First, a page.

If you don't have to own the latest and greatest smartphone, right now is a good time to buy a new phone. With the holidays quickly approaching, some of the hottest smartphones of 2010 are starting to drop in price to make room for next year's inventory (check out PCWorld's Top 10 Cell Phones chart to see some of the best handsets of 2010). Before you hit the stores, however, do a bit of research and read our guide so you'll know exactly what to look for.
Features to Consider
When shopping for a phone, you can do some simple hands-on tests in the store to make sure the phone has everything you need.
Call quality: What good is a phone if it can't make calls? Some of the most simple, bare-bones "feature" phones offer the best call quality--and on the flip side, some fancy smartphones have dismal calling. When evaluating phones, be sure to make a few test calls. In PCWorld's hands-on tests, we generally make a few calls in a quiet room and a few calls in a noisy environment. You might not be able to replicate such tests indoors, but try your best. Take note of static, tinny voices, or any other interference. Ask the person on the other end of the line if they can hear a disruptive amount of background noise.
Design: Your choices range from flip-open clamshell-style phones to candy bar-style phones to slider-style phones with full-QWERTY keyboards. Whichever type of phone you select, check its ergonomics. Is it comfortable to hold against your ear, and can you hear callers without constant adjustment? Can you use the phone with one hand? Consider hands-free use: Can you comfortably hold the phone to your ear by scrunching your neck and shoulder?
Operating system: If you're looking to do more than make calls and send text messages with your phone, consider the platform on which it runs. The mobile operating system you choose will greatly affect the capabilities of your phone. The most popular platforms are Google's Android OS (found on multiple devices), iOS (found only on the iPhone) and BlackBerry OS (found on BlackBerrys of various designs). Each has its advantages and disadvantages, and you should definitely familiarize yourself with all of the platforms before settling on one. Other platforms include Palm's WebOS, Symbian (found on most Nokia smartphones), and the brand-new Windows Phone 7.
Display: If you intend to send and receive text messages, surf the Web, or use the phone's organizer, make sure the screen is up to snuff. Is it big enough for you to take full advantage of the phone's features? If you're going to surf the Web or edit office documents on your phone, a screen that measures less than 2.7 inches diagonally will feel very cramped.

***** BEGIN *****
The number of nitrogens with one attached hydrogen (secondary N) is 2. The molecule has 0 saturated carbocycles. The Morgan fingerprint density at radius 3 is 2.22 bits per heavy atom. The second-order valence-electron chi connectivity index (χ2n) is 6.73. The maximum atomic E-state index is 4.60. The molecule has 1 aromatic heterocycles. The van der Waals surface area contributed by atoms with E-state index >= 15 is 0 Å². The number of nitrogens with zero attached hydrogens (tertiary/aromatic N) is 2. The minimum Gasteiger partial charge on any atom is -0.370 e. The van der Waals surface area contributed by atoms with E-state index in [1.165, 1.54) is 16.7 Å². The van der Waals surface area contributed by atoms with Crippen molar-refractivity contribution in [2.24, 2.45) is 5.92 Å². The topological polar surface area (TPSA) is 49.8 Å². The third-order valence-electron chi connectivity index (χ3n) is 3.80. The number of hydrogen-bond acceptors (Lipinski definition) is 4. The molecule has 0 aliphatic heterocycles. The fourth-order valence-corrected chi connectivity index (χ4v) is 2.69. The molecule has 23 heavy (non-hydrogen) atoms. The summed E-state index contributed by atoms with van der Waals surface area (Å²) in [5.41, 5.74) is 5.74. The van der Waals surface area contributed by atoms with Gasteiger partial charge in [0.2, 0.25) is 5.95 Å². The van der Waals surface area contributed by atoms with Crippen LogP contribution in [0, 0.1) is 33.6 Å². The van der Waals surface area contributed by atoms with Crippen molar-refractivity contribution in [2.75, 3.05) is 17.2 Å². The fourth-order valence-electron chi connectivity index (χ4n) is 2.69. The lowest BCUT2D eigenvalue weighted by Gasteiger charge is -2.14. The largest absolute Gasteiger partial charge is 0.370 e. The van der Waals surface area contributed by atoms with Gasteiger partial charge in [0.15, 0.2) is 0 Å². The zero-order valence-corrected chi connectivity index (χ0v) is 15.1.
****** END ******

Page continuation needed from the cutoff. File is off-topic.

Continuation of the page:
The screen's contrast and backlight are also important. The phones we've seen show marked differences in viewing quality. If your phone allows you to adjust such settings, you can make text and graphics easily viewable--even in bright places.
Consider the screen's resolution, too. The higher the resolution, the better the screen will look--an important factor if you plan to use your phone to watch videos or view photos.
4G support and availability: Although a lot of buzz surrounds the next generation of wireless networks, 4G has seen very little movement until this year. The two main technologies are WiMax and Long Term Evolution. 4G's faster download speeds significantly improve streaming video and allow features such as videoconferencing and network gaming.
Sprint currently offers WiMax-based networks in 62 markets across the United States, and plans to add more by the end of the year. Right now, only two phones support Sprint's 4G network, the Samsung Epic 4G and the HTC EVO 4G. If you decide to buy a 4G phone on Sprint, confirm that your area has coverage.
AT&T and Verizon currently don't have any devices that support their soon-to-be-launched LTE networks--but 2011 is sure to bring a barrage of LTE devices from both carriers. If a 4G phone is something you've been desperately waiting for, you might want to hold off on buying a 3G phone and signing a new contract with either of these networks.
T-Mobile is currently rolling out its HSPA+ network, which is essentially a more advanced version of 3G protocols. Currently, only two T-Mobile phones support the HSPA+ network: the G2 and the MyTouch 4G.
Cameras: If you intend to take a lot of photos with your phone, you'll definitely want to pay attention to the camera specs. For mid- to high-level smartphones, 5 megapixels is now pretty much the standard. Some phones ship with 8- or 12-megapixel cameras, but a higher megapixel count doesn't necessarily mean a better camera. Verify that the phone you're interested in has a flash--dual-LED or Xenon flashes work the best--or else you won't be able to take any pictures indoors or at night without their looking like blurry messes. Try to take a few pictures in the store to get a good idea of the camera's photo quality.
Most cell phone cameras also have video-capture capabilities; some high-end phones can even capture high-definition 720p video. If video is your thing, make sure that the OS provides an easy way to upload your videos to Facebook or YouTube.
In Video: How to Buy a Cellphone